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Food & Cuisine - Mexico Apply now for international schools jobs and start teaching abroad with overseas adventure.


Fusing together European and the Indigenous cultures of Mesoamerica, Mexican Cuisine features some of the most culturally diverse and critically unique dishes across the world. Some of the most common staple foods are taken directly from the native diet and include corn, chili peppers and beans but also feature food imported by the Spanish during their time in the country, these include beef, chicken, sheep and goat as well as cheese and some types of spices and non-indigenous herbs.

In the north its normal to eat Cabrito (spitroast goat), Arrachera (a cut of beef steak taken from the plate), Cuajada (a sweet creamy curd made from milk), Queso Fresco (farmer’s cheese) and almost sixty varieties of a smoked cheese called Asadero. The region is best known for the presence of wheat in many of its meals, especially in the production of tortillas. Additionally the region has recently seen widespread influence of Chinese and Jewish traditions in the production of food and Baja Med cuisine has emerged most of all.

Southern cuisine typically includes more influences from the Zapotec and, more prominently, the Mixtec civilizations. Mole sauce is commonly used in dishes and may include Negro, Coloradito, Amarillo, Chichillo, Mancha Manteles, Verde and Rojo varieties. Tamale, a type of dough dish, is commonly produced with corn and black beans are used frequently in soups alongside Enfrijoladas, a dish made out of corn tortillas, beans and cheese.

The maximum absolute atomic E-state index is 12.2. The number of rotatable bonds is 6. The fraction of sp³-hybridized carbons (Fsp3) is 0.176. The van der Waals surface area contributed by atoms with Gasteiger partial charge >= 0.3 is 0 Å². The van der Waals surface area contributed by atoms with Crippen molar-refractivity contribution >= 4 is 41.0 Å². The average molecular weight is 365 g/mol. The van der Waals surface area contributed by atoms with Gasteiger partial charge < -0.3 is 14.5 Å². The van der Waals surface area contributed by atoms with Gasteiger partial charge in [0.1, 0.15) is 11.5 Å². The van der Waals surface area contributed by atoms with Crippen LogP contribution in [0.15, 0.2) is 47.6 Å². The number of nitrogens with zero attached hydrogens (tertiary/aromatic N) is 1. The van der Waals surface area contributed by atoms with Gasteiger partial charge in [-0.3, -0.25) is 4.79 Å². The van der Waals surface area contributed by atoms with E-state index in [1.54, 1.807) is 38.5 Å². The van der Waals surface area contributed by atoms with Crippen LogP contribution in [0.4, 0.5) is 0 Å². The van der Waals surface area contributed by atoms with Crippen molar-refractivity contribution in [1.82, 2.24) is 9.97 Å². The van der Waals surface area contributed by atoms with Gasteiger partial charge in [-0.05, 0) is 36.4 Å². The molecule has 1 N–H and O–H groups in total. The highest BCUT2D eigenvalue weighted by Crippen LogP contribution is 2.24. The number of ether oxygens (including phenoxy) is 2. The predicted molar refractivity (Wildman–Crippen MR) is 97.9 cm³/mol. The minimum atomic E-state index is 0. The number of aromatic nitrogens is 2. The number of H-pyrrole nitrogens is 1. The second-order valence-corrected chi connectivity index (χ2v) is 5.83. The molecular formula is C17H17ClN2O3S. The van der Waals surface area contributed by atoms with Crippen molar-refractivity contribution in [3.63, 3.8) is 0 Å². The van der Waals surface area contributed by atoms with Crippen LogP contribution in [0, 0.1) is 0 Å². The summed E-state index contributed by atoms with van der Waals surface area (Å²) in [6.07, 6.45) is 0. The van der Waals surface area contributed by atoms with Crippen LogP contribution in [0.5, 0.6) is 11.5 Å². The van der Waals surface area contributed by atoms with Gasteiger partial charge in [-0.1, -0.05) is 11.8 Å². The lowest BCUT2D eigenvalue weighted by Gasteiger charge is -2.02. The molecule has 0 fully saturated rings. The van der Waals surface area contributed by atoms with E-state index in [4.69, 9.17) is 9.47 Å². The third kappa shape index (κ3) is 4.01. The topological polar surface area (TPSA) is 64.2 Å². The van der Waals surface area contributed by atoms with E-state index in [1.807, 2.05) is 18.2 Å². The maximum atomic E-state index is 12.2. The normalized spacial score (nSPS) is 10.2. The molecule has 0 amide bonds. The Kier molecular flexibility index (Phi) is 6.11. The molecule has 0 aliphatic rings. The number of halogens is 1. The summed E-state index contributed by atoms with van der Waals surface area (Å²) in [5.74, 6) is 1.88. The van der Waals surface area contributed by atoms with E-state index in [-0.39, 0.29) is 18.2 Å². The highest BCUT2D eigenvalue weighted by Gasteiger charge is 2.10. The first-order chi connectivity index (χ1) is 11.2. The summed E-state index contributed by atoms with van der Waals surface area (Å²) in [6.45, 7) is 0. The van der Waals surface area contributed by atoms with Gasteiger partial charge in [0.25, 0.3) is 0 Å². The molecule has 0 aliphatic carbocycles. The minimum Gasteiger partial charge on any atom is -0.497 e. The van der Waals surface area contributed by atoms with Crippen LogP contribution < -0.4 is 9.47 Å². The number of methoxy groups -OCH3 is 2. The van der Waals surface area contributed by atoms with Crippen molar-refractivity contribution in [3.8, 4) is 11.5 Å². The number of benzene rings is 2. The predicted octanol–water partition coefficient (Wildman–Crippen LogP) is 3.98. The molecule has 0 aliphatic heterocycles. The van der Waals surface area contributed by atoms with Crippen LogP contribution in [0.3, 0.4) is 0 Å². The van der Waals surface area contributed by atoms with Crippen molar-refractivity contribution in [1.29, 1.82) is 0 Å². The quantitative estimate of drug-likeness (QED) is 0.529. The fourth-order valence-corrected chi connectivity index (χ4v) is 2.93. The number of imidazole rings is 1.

Moving more Westwards, the cuisine is based primarily on the Purepecha culture and features a larger amount of seafood in the diet. Dishes may include a variety of Tamales with different fillings called Corundas, Cactus Fruit flavoured stew, Menudo (a type of soup made with beef stomach and with a red chili pepper base) and many imported dishes such as rice and pork. Fish are most prevalent in the varieties of Marlin, Snapper, Shrimp, Swordfish, Tuna and Octopus, whilst tropical fruits and mild green chili peppers are used heavily.

Finally, on the far eastern region of the country the Yucatan peninsula houses even more types of cuisine. Food eaten here may include a range of tropical fruits, more so than their neighbours, in the forms of bitter oranges, tamarinds, avocados, plums and mamey. Additionally the region utilizes dishes such as the Cochinita Pibil, which is made by slowly roasting pork after marinating the meat in citrus juice and annatto seeds and wrapping it in a banana leaf.

Corn is also used in the hot drink Atole (flavoured with fruit, chocolate and rice) as well as being fermented for cold drinks such as Tejuino and Pozol. Many street vendors in Mexico sell these incredibly sweet drinks. Among the alcoholic drinks, famous varieties include Tequila, Pulque, Mezcal and Aguardiente as well as types of rum, wine, beer and brandy. Finally, Chocolate is commonly produced and drank in the country after being mixed with vanilla, chili pepper and Achiote (a type of seed from a tree of the same name).